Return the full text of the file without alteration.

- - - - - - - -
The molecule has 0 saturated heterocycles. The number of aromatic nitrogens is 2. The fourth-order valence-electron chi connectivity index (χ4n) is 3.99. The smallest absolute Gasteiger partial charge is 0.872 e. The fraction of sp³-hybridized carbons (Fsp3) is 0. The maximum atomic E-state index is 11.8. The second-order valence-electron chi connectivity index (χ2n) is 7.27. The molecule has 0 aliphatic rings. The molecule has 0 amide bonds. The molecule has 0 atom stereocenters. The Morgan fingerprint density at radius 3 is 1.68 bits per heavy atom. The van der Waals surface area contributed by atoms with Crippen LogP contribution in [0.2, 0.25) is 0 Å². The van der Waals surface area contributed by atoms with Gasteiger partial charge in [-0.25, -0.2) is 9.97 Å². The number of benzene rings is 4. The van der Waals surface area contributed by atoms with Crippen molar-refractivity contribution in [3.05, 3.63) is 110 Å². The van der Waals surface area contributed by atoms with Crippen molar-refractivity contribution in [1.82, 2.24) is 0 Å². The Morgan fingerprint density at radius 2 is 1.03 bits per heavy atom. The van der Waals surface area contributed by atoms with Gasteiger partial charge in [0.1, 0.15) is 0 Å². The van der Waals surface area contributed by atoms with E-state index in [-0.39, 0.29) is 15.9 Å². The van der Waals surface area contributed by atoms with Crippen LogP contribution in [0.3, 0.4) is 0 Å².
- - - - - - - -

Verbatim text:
The molecule has 0 saturated heterocycles. The number of aromatic nitrogens is 2. The fourth-order valence-electron chi connectivity index (χ4n) is 3.99. The smallest absolute Gasteiger partial charge is 0.872 e. The fraction of sp³-hybridized carbons (Fsp3) is 0. The maximum atomic E-state index is 11.8. The second-order valence-electron chi connectivity index (χ2n) is 7.27. The molecule has 0 aliphatic rings. The molecule has 0 amide bonds. The molecule has 0 atom stereocenters. The Morgan fingerprint density at radius 3 is 1.68 bits per heavy atom. The van der Waals surface area contributed by atoms with Crippen LogP contribution in [0.2, 0.25) is 0 Å². The van der Waals surface area contributed by atoms with Gasteiger partial charge in [-0.25, -0.2) is 9.97 Å². The number of benzene rings is 4. The van der Waals surface area contributed by atoms with Crippen molar-refractivity contribution in [3.05, 3.63) is 110 Å². The van der Waals surface area contributed by atoms with Crippen molar-refractivity contribution in [1.82, 2.24) is 0 Å². The Morgan fingerprint density at radius 2 is 1.03 bits per heavy atom. The van der Waals surface area contributed by atoms with Gasteiger partial charge in [0.1, 0.15) is 0 Å². The van der Waals surface area contributed by atoms with E-state index in [-0.39, 0.29) is 15.9 Å². The van der Waals surface area contributed by atoms with Crippen LogP contribution in [0.3, 0.4) is 0 Å².